How is adenotonsillectomy associated with blood pressure in hypertensive and nonhypertensive children with obstructive sleep apnea?
In this case series of 240 children with obstructive sleep apnea, hypertensive children had significant improvement in all blood pressure measures, whereas nonhypertensive children had significant improvement in diastolic blood pressure.
Screening and treating hypertensive children with obstructive sleep apnea with adenotonsillectomy may not only ease obstructive sleep apnea symptoms but also improve blood pressure, which may prevent future cardiovascular and end-organ disease.
Hypertension in childhood may continue into adulthood and lead to adverse cardiovascular outcomes. Evidence suggests that adenotonsillectomy for childhood obstructive sleep apnea (OSA) may be associated with blood pressure (BP) improvement. However, how adenotonsillectomy is associated with BP in hypertensive and nonhypertensive children with OSA remains unclear.
To investigate disparities in BP changes after adenotonsillectomy in hypertensive and nonhypertensive children with OSA.
Design, Setting, and Participants
From January 1, 2010, to April 30, 2016, children (aged <18 years) with symptoms of OSA treated at National Taiwan University Hospital were enrolled in this retrospective case series study.
Children underwent polysomnography for diagnosis of OSA (apnea-hypopnea index >1). All children with OSA underwent adenotonsillectomy.
Main Outcomes and Measures
Preoperative and postoperative overnight polysomnographic data were obtained. Office BP was measured in a sleep center before (nocturnal BP) and after (morning) polysomnography.
A total of 240 nonobese children (mean [SD] age, 7.3 [3.0] years; 160 [66.7%] male and 80 [33.3%] female) with OSA were recruited. Postoperatively, the apnea-hypopnea index decreased significantly from 12.1 to 1.7 events per hour (95% CI of difference, −12.3 to −8.4 events per hour). The whole cohort had a significant decrease in nocturnal diastolic BP (66.9 to 64.5 mm Hg; 95% CI of difference, −4.1 to −0.7 mm Hg) and morning diastolic BP (66.9 to 64.4 mm Hg; 95% CI of difference, −4.2 to −0.8 mm Hg). The number (percentage) of patients with diastolic BP in the greater than 95th percentile decreased significantly nocturnally (48 [20.0%] to 33 [13.8%]; 95% CI of difference, −12.1% to −0.4%) and in the morning (52 [21.7%] to 34 [14.2%]; 95% CI of difference, −13.6% to −1.4%). Postoperatively, hypertensive children had a significant decrease in all BP measures, including mean (SD) nocturnal and morning systolic BP (nocturnal: 107.5 [8.6] mm Hg; morning: 106.0 [9.4] mm Hg), systolic BP index (nocturnal: −4.3 [8.6]; morning: −5.7 [8.5]), diastolic BP (nocturnal: 65.1 [11.5] mm Hg; morning: 64.4 [10.1] mm Hg), and diastolic BP index (nocturnal: −10.7 [17.3]; morning: −11.6 [15.7]), whereas the nonhypertensive group had a slight increase in nocturnal systolic BP (103.8 to 105.9 mm Hg; 95% CI of difference, 0.4-3.9 mm Hg). A generalized estimating equation model for subgroup comparisons revealed that children with hypertension, compared with those without, had greater improvement in all BP measures.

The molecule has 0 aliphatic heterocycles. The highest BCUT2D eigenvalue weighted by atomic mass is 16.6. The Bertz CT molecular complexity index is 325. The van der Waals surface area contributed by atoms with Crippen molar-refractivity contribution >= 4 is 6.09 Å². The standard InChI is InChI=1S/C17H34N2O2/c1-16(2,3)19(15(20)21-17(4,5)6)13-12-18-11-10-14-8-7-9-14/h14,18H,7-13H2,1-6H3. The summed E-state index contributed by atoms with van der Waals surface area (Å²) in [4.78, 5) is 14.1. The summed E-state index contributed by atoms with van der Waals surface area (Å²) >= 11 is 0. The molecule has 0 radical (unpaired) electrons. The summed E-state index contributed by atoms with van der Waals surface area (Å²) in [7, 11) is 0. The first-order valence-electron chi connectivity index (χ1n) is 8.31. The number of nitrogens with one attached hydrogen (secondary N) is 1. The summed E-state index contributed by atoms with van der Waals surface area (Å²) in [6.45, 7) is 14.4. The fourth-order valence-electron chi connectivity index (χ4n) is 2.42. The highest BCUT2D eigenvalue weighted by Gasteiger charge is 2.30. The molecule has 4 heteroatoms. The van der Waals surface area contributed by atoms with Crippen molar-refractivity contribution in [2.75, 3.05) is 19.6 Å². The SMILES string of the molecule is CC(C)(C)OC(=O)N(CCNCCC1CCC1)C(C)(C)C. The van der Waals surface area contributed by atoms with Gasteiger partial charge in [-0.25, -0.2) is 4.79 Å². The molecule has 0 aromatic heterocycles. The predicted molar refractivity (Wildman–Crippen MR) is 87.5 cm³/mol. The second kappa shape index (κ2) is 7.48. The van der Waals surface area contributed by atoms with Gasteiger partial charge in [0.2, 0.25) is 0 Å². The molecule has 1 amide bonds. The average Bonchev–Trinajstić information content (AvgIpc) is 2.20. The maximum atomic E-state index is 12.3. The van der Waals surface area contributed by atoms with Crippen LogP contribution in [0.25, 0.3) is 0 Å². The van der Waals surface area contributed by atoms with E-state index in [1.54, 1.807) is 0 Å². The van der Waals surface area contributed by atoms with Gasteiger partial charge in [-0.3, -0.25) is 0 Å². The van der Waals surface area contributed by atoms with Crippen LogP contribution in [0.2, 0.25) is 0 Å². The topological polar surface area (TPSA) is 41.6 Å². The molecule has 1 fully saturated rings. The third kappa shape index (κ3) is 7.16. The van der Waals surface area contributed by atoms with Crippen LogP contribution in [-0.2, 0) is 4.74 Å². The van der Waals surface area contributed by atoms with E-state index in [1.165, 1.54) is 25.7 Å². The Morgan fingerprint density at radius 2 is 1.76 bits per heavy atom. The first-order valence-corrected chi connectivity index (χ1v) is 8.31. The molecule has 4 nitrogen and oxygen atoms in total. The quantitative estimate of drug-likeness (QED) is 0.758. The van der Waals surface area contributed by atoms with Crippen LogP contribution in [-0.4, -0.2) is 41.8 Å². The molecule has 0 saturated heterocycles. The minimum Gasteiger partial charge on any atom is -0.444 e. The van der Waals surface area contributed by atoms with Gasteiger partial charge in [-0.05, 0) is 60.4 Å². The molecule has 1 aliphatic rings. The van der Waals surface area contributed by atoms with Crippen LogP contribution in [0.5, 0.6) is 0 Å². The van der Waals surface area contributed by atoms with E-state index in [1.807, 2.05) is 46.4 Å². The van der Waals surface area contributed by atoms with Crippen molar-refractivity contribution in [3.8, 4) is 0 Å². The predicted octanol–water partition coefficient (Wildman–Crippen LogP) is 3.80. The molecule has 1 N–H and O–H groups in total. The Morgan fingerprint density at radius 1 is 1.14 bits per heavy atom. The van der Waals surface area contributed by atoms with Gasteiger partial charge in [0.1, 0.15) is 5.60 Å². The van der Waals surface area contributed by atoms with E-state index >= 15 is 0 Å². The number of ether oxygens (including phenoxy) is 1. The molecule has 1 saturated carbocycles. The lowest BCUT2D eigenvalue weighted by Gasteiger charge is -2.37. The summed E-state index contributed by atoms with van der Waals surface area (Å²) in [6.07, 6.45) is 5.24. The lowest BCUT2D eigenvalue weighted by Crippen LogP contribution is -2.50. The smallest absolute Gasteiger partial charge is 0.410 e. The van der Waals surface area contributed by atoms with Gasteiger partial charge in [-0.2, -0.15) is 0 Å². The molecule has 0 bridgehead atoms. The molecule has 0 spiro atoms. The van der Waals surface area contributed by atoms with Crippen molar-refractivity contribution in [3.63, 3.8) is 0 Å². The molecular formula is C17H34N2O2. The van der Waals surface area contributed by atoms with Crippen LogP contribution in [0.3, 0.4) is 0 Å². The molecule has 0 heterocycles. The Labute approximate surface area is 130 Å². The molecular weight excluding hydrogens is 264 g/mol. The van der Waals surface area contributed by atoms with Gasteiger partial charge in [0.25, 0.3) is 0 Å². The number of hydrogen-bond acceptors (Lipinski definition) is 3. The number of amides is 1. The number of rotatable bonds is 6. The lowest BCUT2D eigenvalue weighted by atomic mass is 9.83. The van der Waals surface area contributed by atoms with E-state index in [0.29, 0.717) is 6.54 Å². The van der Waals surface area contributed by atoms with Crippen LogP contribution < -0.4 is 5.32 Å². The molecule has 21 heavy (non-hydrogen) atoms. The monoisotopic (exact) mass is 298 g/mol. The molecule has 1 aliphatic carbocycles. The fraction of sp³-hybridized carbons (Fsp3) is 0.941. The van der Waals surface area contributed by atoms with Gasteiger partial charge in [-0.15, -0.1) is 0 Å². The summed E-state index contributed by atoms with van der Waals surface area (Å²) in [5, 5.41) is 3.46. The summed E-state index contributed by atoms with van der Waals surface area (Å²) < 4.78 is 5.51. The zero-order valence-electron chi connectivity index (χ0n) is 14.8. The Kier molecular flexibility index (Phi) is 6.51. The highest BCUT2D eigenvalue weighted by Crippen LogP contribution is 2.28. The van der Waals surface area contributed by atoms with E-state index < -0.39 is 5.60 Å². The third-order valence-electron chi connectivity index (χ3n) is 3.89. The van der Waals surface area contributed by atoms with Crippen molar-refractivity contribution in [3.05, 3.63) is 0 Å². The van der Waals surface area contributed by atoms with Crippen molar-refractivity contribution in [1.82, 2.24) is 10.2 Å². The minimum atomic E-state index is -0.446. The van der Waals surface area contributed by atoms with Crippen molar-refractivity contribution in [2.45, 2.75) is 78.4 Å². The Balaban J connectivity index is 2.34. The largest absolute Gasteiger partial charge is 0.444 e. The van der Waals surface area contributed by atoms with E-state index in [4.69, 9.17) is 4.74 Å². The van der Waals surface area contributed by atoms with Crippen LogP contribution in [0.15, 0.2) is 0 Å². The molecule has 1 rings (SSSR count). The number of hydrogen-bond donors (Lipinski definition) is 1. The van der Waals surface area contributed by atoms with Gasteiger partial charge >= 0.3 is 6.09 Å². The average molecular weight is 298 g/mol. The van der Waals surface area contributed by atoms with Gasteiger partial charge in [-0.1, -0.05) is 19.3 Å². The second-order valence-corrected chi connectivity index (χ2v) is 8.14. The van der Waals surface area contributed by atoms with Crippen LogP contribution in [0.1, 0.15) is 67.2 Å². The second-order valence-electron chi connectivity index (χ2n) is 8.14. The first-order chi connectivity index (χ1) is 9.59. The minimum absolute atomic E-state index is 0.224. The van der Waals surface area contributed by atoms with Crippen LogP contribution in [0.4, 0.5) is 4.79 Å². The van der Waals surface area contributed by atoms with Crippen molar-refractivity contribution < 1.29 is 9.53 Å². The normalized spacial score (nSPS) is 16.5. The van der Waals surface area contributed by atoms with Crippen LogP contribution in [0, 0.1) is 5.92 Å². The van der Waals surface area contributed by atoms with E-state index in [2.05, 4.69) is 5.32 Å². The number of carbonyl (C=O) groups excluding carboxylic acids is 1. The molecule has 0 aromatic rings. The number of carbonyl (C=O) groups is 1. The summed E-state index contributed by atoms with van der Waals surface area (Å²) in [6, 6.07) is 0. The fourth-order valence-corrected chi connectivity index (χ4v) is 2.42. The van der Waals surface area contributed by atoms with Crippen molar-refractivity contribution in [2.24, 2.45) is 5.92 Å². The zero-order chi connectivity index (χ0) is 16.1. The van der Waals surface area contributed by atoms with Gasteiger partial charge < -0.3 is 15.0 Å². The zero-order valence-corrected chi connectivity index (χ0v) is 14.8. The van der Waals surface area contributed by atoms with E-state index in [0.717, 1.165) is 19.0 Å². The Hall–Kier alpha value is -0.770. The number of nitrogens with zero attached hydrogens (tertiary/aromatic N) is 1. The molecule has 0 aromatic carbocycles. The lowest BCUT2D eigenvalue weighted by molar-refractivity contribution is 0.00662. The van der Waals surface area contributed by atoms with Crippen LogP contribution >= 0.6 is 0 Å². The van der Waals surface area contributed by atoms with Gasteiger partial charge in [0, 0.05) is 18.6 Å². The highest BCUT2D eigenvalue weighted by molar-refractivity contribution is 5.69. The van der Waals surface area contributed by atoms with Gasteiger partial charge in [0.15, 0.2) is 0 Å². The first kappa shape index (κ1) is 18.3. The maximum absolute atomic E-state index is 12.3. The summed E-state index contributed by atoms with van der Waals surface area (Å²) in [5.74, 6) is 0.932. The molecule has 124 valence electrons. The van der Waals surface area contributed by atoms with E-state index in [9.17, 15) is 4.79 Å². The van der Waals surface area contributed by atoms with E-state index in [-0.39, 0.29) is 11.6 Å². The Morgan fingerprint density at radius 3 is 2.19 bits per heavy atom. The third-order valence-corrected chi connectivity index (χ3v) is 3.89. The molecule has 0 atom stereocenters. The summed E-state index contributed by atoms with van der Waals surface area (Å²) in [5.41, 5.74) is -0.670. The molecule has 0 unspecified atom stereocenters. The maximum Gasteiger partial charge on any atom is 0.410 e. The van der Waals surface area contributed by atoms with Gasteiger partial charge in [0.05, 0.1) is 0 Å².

Conclusions and Relevance
Hypertensive children with OSA had a significant improvement in BP after adenotonsillectomy. Hypertensive children with OSA should be screened and treated by adenotonsillectomy because proper treatment not only eases OSA symptoms but also potentially prevents future cardiovascular and end-organ disease.
Lee C, Kang K, Chiu S, et al. Association of Adenotonsillectomy With Blood Pressure Among Hypertensive and Nonhypertensive Children With Obstructive Sleep Apnea. JAMA Otolaryngol Head Neck Surg. 2018;144(4):300–307. doi:10.1001/jamaoto.2017.3127
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